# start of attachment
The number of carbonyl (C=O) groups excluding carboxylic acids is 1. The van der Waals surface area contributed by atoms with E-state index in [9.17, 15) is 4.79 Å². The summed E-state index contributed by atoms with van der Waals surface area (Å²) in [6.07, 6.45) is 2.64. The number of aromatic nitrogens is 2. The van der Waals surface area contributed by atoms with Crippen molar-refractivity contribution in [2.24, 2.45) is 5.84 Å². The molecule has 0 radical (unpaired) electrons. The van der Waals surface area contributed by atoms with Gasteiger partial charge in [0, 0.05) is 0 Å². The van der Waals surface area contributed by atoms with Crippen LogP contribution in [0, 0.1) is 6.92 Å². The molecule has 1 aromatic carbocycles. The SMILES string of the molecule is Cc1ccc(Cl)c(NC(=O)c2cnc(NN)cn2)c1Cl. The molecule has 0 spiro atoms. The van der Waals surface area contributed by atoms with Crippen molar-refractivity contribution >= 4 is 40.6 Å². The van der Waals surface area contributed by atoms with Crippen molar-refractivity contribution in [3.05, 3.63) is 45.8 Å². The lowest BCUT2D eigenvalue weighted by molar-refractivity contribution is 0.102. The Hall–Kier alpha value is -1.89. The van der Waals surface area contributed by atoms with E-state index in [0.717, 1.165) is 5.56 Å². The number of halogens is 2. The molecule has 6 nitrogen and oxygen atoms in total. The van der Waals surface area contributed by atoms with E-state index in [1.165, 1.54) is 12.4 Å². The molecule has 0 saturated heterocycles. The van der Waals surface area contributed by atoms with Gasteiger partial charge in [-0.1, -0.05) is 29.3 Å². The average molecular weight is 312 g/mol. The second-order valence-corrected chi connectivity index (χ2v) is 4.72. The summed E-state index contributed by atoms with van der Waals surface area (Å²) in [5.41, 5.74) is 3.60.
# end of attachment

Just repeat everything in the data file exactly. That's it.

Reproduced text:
The number of carbonyl (C=O) groups excluding carboxylic acids is 1. The van der Waals surface area contributed by atoms with E-state index in [9.17, 15) is 4.79 Å². The summed E-state index contributed by atoms with van der Waals surface area (Å²) in [6.07, 6.45) is 2.64. The number of aromatic nitrogens is 2. The van der Waals surface area contributed by atoms with Crippen molar-refractivity contribution in [2.24, 2.45) is 5.84 Å². The molecule has 0 radical (unpaired) electrons. The van der Waals surface area contributed by atoms with Gasteiger partial charge in [0, 0.05) is 0 Å². The van der Waals surface area contributed by atoms with Crippen LogP contribution in [0, 0.1) is 6.92 Å². The molecule has 1 aromatic carbocycles. The SMILES string of the molecule is Cc1ccc(Cl)c(NC(=O)c2cnc(NN)cn2)c1Cl. The molecule has 0 spiro atoms. The van der Waals surface area contributed by atoms with Crippen molar-refractivity contribution >= 4 is 40.6 Å². The van der Waals surface area contributed by atoms with Crippen molar-refractivity contribution in [3.05, 3.63) is 45.8 Å². The lowest BCUT2D eigenvalue weighted by molar-refractivity contribution is 0.102. The Hall–Kier alpha value is -1.89. The van der Waals surface area contributed by atoms with E-state index in [0.717, 1.165) is 5.56 Å². The number of halogens is 2. The molecule has 6 nitrogen and oxygen atoms in total. The van der Waals surface area contributed by atoms with E-state index in [1.165, 1.54) is 12.4 Å². The molecule has 0 saturated heterocycles. The van der Waals surface area contributed by atoms with Gasteiger partial charge in [-0.1, -0.05) is 29.3 Å². The average molecular weight is 312 g/mol. The second-order valence-corrected chi connectivity index (χ2v) is 4.72. The summed E-state index contributed by atoms with van der Waals surface area (Å²) in [5.41, 5.74) is 3.60.